Everyone wants a good partner - just look at the immense popularity of dating websites and singles events. But divorce statistics remind us that finding a suitable partner is difficult, and keeping one is even harder.
What’s true for daters is also true for communications service providers. Many providers believe they need to partner with device manufacturers and/or over-the-top (OTT) players to remain competitive, but they aren’t sure how to do so effectively.
Fortunately for service providers, a recent global survey by Amdocs and conducted by analyst firm Coleman Parkes explores attitudes toward partnering between the three key groups that define the customer experience: communications service providers, OTT players and device manufacturers.
A good partner is a desirable commodity and that sentiment was confirmed by the global survey, which found that 70 per cent of service providers actually see OTT partnerships as an opportunity.
Taking things a step further, 64 per cent of service providers globally (compared to 100 percent of service providers in APAC) believe OTT vendors bring value to the industry in terms of innovation and 42 per cent of service providers say they can offer any service that an OTT player can. Seventy-two per cent of APAC service providers also view partnerships as strategically important today compared to just 57 per cent of service providers globally.
Putting a local spin on the results of the survey, Telstra's chief technology officer Dr Hugh Bradlow recently said that mobile operators should stop attempting to compete with nimble OTT players and instead focus on working with them to the benefit of all.
In an interview with Mobile World Live. Bradlow outlined a two-pronged strategy to deal with the emergence of OTT players.
“I think there are two ways in which we deal with over-the-top players. One, we look at ways in which we can help them deliver their services better; obviously we expect them to pay for the additional value we deliver. And the other way is we help our consumer customers to actually utilise that service and have someone to call when things go wrong and to turn it on for them when they need to use it,” Dr Bradlow said.
Fifty-eight per cent of service providers believe the communications market will consolidate in the future (compared to 85 per cent of APAC service providers) and that only players that partner will succeed. Service providers, OTT players and device manufacturers will all seek to own the vital customer relationship within the next couple of years and the majority in all three groups understand that they’ll need to form shrewd partnerships to achieve that goal.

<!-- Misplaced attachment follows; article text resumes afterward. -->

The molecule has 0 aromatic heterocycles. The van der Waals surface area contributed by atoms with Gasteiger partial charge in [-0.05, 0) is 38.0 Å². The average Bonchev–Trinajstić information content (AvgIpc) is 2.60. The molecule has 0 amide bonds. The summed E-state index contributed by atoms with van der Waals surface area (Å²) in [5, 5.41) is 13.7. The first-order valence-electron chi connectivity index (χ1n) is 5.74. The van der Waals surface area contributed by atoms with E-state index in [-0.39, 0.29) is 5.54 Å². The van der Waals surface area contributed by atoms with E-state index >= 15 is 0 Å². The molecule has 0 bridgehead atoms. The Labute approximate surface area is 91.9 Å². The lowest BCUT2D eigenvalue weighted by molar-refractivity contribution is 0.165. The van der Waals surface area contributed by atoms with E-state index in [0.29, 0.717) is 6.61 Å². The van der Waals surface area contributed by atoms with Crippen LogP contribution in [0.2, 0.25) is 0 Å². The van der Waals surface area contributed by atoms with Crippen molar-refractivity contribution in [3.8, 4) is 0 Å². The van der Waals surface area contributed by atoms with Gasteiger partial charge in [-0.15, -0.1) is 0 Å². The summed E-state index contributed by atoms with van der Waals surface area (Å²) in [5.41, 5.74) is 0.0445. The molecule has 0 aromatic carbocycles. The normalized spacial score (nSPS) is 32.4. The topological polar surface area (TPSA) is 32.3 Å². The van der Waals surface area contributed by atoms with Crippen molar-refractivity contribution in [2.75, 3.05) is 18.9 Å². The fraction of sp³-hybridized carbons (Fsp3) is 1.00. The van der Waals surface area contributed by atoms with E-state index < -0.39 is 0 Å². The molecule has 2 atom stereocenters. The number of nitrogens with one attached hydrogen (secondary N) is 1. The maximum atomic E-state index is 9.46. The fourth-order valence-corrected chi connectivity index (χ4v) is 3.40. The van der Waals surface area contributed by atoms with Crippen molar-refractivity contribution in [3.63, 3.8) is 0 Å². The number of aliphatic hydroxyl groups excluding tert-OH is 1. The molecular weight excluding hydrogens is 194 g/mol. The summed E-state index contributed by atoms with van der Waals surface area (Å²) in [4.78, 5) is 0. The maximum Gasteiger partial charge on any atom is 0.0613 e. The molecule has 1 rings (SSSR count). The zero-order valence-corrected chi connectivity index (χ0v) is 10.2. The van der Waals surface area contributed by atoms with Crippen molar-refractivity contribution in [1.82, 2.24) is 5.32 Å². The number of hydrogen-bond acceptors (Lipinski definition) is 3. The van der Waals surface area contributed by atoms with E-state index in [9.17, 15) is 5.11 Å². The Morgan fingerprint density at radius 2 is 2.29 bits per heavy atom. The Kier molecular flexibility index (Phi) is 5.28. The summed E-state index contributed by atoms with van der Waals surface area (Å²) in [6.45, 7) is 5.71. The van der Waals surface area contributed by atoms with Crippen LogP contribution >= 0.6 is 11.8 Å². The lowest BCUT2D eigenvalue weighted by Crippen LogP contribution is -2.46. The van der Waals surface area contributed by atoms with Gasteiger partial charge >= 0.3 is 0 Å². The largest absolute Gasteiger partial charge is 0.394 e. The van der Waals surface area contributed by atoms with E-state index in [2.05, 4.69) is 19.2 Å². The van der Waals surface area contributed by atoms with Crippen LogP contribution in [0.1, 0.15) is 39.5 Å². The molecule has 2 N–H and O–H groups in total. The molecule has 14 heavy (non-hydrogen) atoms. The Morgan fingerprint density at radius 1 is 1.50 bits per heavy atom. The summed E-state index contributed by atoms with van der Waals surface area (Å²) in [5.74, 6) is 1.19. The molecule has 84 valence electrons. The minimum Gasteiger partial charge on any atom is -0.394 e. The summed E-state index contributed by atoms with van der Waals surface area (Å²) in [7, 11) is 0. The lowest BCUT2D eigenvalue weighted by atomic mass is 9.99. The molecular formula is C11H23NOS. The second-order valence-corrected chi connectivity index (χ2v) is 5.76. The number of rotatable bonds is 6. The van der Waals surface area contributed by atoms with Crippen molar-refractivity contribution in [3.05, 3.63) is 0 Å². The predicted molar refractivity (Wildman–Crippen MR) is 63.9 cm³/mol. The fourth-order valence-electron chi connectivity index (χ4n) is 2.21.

It can be deduced that OTT players are viewed by service providers as the industry’s speedy service innovators, and that service providers recognise that by partnering with OTT players there is potential for enhancing the variety and scope of services traditionally offered by service providers.
But how can service providers ensure successful partnerships?
Service providers, OTT players and device manufacturers must also make sure that they create win-win partnerships that work for both involved parties. Some goals will be shared. For instance, our survey found the desire for increased revenues and cost savings to be universal.
But other goals are more specific and can only be achieved with the help of a partner. Service providers should carefully consider their goals and make sure they pick partners who can help them experience success. For instance, the global survey found that OTT players and device manufacturers are interested in delivering a seamless customer experience. A service provider that can help them achieve that goal will likely have its pick of partners.
Sharing is key
Young couples often find their fresh love tested when one person hoards assets, such as money, or grandma’s unbelievable chocolate chip cookies.
Service providers will also have to learn how to share if they want their partnerships to thrive, even if it means risking vulnerability. The survey found that the three groups are willing to offer and expose their core assets to achieve partnering goals. While 74 per cent of OTT players and 73 per cent of device makers were willing to expose and share their core assets, perhaps most surprising (and interesting) was that 56 per cent of service providers are willing to do so. This kind of sharing will be vital to creating the win-win relationships I mentioned earlier.
Know what you bring to the table
Good relationships are forged by people who know their strengths. OTT players largely agree with service providers’ assessment of their important assets: brand strength, network quality and customer data.
Partnerships that attempt to leverage the value of these consensus assets are likely to succeed, but the value proposition of other service provider assets needs to be developed.
Good partnerships require systems and processes that make partnering convenient and lucrative, such as open partner management systems to share revenue as well as easily onboard partners.
Advanced IT systems are also necessary to help service providers leverage key assets, such as network quality of service and customer data, and convert them into revenue. And the ability to combine charging and policy will enable QoS-based charging on behalf of partners.
In fact, sixty-nine per cent of OTT vendors believe that developing partnerships is either important, or very important, for ensuring the quality of service (QoS) they need to survive and compete. That sounds like a good entry point for service providers.
The right solutions are crucial, but not enough on their own. When the best solutions are married to a good strategy, service providers can find the right partners and live happily ever after.
David Murray is the vice president of Amdocs Australia and New Zealand